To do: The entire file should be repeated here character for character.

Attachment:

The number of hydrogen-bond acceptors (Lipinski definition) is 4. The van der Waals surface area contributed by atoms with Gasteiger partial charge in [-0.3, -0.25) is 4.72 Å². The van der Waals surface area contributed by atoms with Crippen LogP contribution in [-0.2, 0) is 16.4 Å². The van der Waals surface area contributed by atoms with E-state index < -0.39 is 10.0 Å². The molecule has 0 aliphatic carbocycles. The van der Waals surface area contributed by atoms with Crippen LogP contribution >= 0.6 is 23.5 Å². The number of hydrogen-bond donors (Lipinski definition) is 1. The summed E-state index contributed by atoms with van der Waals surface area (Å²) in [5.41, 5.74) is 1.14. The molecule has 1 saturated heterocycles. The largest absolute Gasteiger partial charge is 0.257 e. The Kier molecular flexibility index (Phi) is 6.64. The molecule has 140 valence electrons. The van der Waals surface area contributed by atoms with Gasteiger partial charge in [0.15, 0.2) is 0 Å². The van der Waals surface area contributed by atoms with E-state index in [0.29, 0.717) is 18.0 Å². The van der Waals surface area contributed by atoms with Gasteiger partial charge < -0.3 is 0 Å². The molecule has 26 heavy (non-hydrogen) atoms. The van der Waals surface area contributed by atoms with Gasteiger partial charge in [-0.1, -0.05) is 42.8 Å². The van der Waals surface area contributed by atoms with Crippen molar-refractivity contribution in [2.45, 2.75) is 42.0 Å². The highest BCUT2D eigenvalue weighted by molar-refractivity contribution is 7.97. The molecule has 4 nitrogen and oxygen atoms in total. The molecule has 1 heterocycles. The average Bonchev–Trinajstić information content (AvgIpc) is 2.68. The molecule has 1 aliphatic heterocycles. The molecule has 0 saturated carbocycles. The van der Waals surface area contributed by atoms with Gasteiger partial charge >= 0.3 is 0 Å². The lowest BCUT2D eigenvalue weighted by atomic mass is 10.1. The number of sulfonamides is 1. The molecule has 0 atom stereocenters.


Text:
The number of hydrogen-bond acceptors (Lipinski definition) is 4. The van der Waals surface area contributed by atoms with Gasteiger partial charge in [-0.3, -0.25) is 4.72 Å². The van der Waals surface area contributed by atoms with Crippen LogP contribution in [-0.2, 0) is 16.4 Å². The van der Waals surface area contributed by atoms with E-state index < -0.39 is 10.0 Å². The molecule has 0 aliphatic carbocycles. The van der Waals surface area contributed by atoms with Crippen LogP contribution >= 0.6 is 23.5 Å². The number of hydrogen-bond donors (Lipinski definition) is 1. The summed E-state index contributed by atoms with van der Waals surface area (Å²) in [5.41, 5.74) is 1.14. The molecule has 1 saturated heterocycles. The largest absolute Gasteiger partial charge is 0.257 e. The Kier molecular flexibility index (Phi) is 6.64. The molecule has 140 valence electrons. The van der Waals surface area contributed by atoms with Gasteiger partial charge in [0.15, 0.2) is 0 Å². The van der Waals surface area contributed by atoms with E-state index in [0.29, 0.717) is 18.0 Å². The van der Waals surface area contributed by atoms with Gasteiger partial charge < -0.3 is 0 Å². The molecule has 26 heavy (non-hydrogen) atoms. The van der Waals surface area contributed by atoms with Gasteiger partial charge in [-0.1, -0.05) is 42.8 Å². The van der Waals surface area contributed by atoms with Crippen molar-refractivity contribution in [2.45, 2.75) is 42.0 Å². The highest BCUT2D eigenvalue weighted by molar-refractivity contribution is 7.97. The molecule has 4 nitrogen and oxygen atoms in total. The molecule has 1 heterocycles. The average Bonchev–Trinajstić information content (AvgIpc) is 2.68. The molecule has 1 aliphatic heterocycles. The molecule has 0 saturated carbocycles. The van der Waals surface area contributed by atoms with Gasteiger partial charge >= 0.3 is 0 Å². The lowest BCUT2D eigenvalue weighted by atomic mass is 10.1. The number of sulfonamides is 1. The molecule has 0 atom stereocenters.